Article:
Wall Street can seem like a pretty negative place sometimes, Jim Cramer told his Mad Money viewers Wednesday. Too often, good news is seen as bad news, because investors seem to always focus on what can go wrong instead of what could go right.
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When it comes to the Federal Reserve and inflation, investors should be cheering that our economy is so strong that interest rates need to nudge higher. Many stocks, like the financials, actually do better with higher rates. Yet all we hear are the fears of lockstep rate hikes crippling the recovery.
There are some genuine worries in the market, like growing concerns that Russia might invade Ukraine. But should you sell in advance of this news? Cramer said he's concerned about Russia, but he's not worried.
It's important to keep the big picture in mind. Over his career, the Dow Jones Industrial Average has soared from 1,000 to over 35,000. That's quite a run, despite all of the negativity.
Know Your IPO
In his "Know Your IPO" segment, Cramer reminded viewers that when it comes to new issues, price matters. Case in point: Sweetgreen (SG) - Get Free Report, the salad-focused restaurant chain that debuted at $28, then spiked to $56, before drifting back down to just $24. On Wednesday, Sweetgreen shares popped 6.8% to close at $33.
The concept of locally-sourced, healthy salads is perfect for today's consumer, and the chain is well run. What's not to like? The price.
Sweetgreen is tiny, with only 140 locations in 13 states. That means investors aren't paying for the stores they have, but the stores they will have. Ultimately however, how big can a sales chain get?
Sweetgreen is not yet profitable, but based on its current market cap, each location is valued at $25 million. For comparison, the gold standard of fast-casual dining is Chipotle Mexican Grill (CMG) - Get Free Report, which values its stores at just $17 million.
Given that disparity, Cramer said he'd go with Chipotle, which has less growth given its size, but is a tried-and-true operator investors can count on.
Off the Charts: The VIX
In the "Off The Charts" segment, Cramer checked in with colleague Mark Sebastian to see where the market is likely to head next, using Sebastian's favorite market metric, the CBOE Volatility Index, known as the undefined.
Sebastian first looked at a daily chart of the S&P 500 versus the VIX and noted that during October, the pair did not follow their typical inverse relationship. Instead, both the S&P and the VIX rose simultaneously, foreshadowing the recent volatility.
As the market began to break down, the VIX spiked, returning to its normal pattern.
Sebastian then looked at the ARK Invest ETF (ARKK) - Get Free Report, noting that as this fund, run by Cathie Wood, sold off, the VIX rose, as if in a feedback loop. However, now that ARK is beginning to recover, the VIX is falling, indicating that we are likely past the bottom.
According to Cramer, Sebastian's research puts the market in the perfect position for a Santa Claus rally going into the back half of December.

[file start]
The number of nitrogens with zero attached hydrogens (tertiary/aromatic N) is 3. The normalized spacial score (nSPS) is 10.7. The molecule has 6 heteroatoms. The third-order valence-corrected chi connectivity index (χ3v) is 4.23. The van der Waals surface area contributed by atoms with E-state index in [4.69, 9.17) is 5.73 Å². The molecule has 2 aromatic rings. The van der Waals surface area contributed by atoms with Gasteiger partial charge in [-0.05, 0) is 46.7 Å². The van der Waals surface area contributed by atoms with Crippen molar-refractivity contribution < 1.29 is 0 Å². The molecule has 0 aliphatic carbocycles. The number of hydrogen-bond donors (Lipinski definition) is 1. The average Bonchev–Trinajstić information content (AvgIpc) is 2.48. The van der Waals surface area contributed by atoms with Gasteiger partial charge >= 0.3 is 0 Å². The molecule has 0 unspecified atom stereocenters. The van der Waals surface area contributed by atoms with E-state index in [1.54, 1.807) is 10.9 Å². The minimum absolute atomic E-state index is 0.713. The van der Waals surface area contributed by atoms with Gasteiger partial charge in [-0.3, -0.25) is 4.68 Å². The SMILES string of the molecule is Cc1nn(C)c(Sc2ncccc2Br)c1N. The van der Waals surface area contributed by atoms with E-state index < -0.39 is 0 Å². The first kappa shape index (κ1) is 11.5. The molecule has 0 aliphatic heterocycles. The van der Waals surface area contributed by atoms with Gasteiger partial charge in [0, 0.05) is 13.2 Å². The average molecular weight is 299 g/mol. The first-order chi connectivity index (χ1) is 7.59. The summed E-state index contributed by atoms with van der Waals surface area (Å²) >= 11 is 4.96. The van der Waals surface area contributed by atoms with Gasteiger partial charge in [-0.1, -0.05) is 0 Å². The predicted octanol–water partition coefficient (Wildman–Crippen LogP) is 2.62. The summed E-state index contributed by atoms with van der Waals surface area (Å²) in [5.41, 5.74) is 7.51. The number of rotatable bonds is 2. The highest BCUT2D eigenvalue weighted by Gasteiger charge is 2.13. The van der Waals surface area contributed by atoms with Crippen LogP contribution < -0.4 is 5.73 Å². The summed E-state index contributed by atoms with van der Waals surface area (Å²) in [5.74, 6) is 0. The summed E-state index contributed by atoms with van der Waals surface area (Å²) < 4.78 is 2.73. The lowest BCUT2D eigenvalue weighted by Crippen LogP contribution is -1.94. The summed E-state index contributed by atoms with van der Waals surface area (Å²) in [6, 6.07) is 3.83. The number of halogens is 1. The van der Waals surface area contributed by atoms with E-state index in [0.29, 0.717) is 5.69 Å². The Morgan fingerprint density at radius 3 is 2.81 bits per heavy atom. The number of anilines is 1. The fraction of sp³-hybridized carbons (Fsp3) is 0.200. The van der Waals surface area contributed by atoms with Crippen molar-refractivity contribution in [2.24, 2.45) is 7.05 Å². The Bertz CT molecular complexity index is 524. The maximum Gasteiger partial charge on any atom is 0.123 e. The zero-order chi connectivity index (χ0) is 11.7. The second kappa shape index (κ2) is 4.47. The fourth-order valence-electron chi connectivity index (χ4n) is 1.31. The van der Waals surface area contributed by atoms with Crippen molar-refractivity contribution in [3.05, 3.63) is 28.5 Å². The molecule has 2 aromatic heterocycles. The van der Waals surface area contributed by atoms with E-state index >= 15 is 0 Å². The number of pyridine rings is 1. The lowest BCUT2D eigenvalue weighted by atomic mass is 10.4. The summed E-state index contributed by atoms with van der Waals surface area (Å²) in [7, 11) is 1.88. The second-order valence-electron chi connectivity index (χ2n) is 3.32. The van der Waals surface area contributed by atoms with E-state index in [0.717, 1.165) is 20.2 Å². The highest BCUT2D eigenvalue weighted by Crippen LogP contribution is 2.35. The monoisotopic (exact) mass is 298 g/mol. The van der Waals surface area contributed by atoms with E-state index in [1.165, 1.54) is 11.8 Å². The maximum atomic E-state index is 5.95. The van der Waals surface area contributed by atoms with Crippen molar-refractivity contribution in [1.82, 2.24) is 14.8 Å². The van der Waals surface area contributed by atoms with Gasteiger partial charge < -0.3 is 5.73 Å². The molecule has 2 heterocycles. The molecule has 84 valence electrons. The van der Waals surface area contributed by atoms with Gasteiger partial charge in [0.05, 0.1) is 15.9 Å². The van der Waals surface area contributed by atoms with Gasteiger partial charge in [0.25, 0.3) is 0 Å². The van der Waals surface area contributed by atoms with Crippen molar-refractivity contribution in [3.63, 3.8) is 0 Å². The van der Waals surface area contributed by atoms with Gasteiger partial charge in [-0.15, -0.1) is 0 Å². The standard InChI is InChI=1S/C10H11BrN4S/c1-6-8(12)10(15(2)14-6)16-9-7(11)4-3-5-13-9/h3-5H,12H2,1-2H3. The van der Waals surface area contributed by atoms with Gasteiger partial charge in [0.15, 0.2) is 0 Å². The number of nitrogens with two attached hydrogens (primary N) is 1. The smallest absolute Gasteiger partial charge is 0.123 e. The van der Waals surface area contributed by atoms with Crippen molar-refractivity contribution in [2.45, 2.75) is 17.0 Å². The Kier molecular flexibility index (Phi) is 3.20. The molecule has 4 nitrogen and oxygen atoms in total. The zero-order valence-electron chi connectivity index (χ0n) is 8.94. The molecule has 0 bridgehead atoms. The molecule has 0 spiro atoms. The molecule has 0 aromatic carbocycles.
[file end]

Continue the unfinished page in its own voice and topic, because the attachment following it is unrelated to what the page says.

Executive Decision: Edwards Lifesciences
Mussallem said that Edwards is in the business of helping people live longer, healthier lives while also helping to save the healthcare system money.
It's been 10 years since TAVR, the Transcatheter Aortic Heart Valve Replacement, was first approved in the U.S., but since then, Mussallem said the procedure has only gotten better. They've made the device smaller and reduced complications, resulting in better patient outcomes. TAVR is now just a 45-minute procedure and patients often go home the next day.
That's why Edwards is forecasting double-digit sales growth in 2022 and why they're doubling-down on research and development. The company is also adding more clinical trials to prove to doctors that TAVR can be used earlier, and in more patients than are currently getting the procedure. Edwards currently reinvests 17% to 18% of sales into research, he noted.
Edwards is also innovating with smart recovery solutions that continuously monitor patients after surgery and can predict low blood pressure events before they occur.
Innovation and Reinvention
In his "No Huddle Offense" segment, Cramer said if a company wants to be successful, they need to constantly reinvent themselves. That's why today's downgrade of Honeywell (HON) - Get Free Report is so short-sighted. Honeywell has a long history of invention and reinvention, and they should be rewarded for their efforts.
The same applies to Chevron (CVX) - Get Free Report, which aims to reinvent itself for a low-carbon future, and Ford Motor (F) - Get Free Report, which is offering commercial customers new technology solutions. Sure, all of these plans may not pan out in the end, but at least they're trying.
Then there are companies like Johnson & Johnson (JNJ) - Get Free Report and General Electric (GE) - Get Free Report, which are reimagining themselves by breaking up into smaller pieces. These are all examples of companies adapting to change, and they should be applauded.
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